Ultimately, White's emerging message is clearly one of mainstream values, competence, and inclusiveness versus fear, division, and ideology. He is staking a lot on his demonstrable record as mayor and as a hands-on manager, rather than as a crusading progressive. On the other hand, White demonstrated a courage to speak directly on issues in a way that encourage progressives - he was unequivocal in the enormous damage done by the GOP to our international alliances and ability to cooperate with other nations to solve larger global problems, and he said he was proudest of Obama for the incredible transformation on that front. He also spoke very directly to immigration in a way that proponents of comprehensive reform can appreciate.
I asked Mayor White what he would do to reach out to Asian American voters in Texas, a rapidly growing and increasingly Democratic voting constituency. As Mayor of Houston, he governs one of the largest Asian American populations in the country. Mayor White noted that the immigration debate has left issues such as H1B and student visas and skilled worker immigration in a "no-man's land". Mayor White asked for my perspective on how to reach out to AAPI voters. I noted that politicians treat AAPIs as an afterthought, if at all, that we are left out of debates on issues that impact our community. I also asked him not to forget that Asian Americans are not all holders of high degrees with great jobs, and that issues of poverty and challenges to education, employment, and more are growing and major issues in our community. Mayor White asked if I thought that was more than just being forgotten and if it led to actual discrimination, and I said there is a real sense in the community that outreach and assistance to AAPIs in social programs and on poverty and similar issues is believed to be unnecessary.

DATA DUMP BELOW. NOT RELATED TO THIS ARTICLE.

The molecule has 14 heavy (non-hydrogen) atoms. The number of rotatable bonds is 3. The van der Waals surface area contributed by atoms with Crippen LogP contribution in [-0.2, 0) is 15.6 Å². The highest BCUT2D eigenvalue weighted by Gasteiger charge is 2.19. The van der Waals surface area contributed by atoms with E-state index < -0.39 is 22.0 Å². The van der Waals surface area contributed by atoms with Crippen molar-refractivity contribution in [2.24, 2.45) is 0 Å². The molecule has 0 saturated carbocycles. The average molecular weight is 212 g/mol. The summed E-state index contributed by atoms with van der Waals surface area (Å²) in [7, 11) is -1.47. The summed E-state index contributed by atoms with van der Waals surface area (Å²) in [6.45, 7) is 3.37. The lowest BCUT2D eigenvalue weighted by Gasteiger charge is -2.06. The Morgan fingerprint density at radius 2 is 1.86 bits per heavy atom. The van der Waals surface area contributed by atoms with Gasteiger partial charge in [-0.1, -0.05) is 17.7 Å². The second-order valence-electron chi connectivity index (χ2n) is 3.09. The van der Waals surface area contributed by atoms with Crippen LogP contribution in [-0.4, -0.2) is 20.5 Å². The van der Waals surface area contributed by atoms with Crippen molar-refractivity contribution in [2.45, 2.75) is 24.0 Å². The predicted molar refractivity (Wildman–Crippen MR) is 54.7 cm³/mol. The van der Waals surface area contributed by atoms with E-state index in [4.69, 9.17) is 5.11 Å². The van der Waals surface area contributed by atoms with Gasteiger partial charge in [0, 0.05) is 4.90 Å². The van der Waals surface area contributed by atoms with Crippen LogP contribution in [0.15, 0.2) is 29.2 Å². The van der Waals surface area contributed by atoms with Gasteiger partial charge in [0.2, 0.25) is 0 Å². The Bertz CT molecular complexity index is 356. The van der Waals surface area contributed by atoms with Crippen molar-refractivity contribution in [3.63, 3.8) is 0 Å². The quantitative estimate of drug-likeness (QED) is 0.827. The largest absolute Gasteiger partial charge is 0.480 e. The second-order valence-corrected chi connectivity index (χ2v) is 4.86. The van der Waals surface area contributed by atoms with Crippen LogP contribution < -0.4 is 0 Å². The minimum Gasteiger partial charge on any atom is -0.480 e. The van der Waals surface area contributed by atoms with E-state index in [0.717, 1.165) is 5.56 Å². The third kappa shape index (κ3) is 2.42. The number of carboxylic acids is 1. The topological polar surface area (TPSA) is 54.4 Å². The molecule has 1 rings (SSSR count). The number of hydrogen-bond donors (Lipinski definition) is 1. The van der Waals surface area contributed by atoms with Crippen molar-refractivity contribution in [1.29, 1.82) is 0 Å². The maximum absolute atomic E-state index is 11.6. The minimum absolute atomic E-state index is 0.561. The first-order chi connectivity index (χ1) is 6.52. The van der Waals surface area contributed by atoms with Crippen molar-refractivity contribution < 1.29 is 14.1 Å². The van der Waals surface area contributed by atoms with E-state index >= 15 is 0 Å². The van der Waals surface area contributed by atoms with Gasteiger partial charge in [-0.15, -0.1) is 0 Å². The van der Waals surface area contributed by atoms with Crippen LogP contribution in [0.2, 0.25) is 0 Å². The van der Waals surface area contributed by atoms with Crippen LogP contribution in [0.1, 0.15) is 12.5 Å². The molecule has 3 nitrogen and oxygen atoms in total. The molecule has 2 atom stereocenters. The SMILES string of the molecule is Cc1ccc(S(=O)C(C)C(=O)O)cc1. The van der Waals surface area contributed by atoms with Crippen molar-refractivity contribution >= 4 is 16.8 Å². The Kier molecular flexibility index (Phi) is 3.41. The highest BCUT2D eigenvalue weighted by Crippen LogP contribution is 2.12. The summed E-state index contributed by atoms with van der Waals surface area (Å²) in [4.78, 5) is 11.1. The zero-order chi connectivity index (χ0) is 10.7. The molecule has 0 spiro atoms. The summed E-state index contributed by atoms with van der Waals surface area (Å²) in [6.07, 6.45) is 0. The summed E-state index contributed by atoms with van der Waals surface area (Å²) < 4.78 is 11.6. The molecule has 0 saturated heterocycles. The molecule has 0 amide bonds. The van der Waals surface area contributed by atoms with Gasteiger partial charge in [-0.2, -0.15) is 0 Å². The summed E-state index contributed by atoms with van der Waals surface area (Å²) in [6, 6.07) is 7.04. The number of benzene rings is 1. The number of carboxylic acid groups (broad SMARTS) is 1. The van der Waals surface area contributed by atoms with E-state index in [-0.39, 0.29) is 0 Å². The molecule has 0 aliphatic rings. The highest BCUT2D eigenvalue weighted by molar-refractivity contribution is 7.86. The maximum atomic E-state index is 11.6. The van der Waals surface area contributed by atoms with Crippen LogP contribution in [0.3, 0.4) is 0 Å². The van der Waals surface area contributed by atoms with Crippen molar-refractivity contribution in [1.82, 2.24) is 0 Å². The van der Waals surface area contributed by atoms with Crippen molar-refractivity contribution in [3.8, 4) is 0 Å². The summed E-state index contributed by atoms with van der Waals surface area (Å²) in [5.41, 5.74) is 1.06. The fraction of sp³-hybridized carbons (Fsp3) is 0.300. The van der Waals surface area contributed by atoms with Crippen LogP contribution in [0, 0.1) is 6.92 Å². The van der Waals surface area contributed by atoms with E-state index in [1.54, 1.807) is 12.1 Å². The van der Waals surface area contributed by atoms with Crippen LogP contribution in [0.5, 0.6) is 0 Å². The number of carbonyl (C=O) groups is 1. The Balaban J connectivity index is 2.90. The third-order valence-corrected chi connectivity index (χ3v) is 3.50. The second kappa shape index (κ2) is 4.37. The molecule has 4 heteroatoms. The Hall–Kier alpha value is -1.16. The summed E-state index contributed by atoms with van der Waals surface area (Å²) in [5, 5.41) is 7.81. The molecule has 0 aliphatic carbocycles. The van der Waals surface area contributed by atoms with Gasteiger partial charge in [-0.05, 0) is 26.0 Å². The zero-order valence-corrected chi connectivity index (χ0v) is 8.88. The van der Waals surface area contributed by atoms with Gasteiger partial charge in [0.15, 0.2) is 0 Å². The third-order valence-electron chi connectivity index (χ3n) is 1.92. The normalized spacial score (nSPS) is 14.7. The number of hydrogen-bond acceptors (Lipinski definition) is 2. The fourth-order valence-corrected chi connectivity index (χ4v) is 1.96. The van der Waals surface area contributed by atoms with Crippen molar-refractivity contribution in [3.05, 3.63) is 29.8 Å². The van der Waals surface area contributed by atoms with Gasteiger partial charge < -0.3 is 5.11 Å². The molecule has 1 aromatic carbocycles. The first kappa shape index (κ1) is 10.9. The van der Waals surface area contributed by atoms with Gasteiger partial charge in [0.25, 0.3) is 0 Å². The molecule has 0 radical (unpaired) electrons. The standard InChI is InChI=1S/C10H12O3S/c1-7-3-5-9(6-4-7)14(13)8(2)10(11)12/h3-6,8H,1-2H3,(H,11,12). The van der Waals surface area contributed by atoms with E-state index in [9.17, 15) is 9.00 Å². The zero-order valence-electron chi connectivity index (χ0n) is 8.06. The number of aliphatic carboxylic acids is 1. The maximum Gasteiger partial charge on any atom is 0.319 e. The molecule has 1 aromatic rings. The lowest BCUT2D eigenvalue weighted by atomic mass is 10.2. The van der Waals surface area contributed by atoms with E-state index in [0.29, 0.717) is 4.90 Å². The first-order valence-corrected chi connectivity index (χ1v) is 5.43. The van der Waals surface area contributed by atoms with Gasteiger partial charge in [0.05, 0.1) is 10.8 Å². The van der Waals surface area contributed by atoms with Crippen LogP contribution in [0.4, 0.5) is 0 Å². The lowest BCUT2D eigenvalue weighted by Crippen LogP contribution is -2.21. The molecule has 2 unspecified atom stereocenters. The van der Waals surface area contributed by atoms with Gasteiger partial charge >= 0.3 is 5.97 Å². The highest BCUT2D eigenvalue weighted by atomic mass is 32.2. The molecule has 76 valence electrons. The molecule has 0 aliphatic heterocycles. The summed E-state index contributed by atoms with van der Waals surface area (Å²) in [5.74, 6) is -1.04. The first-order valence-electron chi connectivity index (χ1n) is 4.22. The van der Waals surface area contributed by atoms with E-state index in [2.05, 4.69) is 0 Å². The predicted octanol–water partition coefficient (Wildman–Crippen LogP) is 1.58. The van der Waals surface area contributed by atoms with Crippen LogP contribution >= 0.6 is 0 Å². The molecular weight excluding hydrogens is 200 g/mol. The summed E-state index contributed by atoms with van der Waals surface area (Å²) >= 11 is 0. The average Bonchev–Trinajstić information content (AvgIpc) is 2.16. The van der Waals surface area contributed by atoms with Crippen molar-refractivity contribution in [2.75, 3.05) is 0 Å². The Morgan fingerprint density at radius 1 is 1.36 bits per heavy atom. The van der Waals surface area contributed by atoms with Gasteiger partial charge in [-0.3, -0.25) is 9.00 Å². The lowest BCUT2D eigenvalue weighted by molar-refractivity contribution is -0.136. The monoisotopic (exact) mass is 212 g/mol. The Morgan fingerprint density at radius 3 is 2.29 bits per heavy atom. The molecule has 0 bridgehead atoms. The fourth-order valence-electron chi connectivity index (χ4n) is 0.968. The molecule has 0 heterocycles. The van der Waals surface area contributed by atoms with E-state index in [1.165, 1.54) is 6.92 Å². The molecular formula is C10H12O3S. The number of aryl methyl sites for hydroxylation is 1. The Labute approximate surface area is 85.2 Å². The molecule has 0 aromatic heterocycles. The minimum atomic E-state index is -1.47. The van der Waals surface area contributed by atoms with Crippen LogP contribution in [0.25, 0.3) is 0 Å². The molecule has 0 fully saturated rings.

All in all, I thought it was a solid event for Mayor White. I am still undecided as to my position in the Senate race between him and John Sharp, but Mayor White did much today to alleviate some of the concerns and anxieties I had previously heard. That being said, I want to hear more to increase my confidence that Mayor White will stand with us on key progressive priorities. Many of us in Texas are still a bit disappointed with Mayor White for failing to campaign for the Harris County Democratic ticket in 2008 (other than the Sheriff), despite his popularity and how close we came to flipping key offices such as Harris County Judge and Tax Assessor-Collector/Voter Registrar. When push comes to shove on pivotal issues, I want to konw that our Democratic Senator will vote for the people's interests, and not his or her own political ones.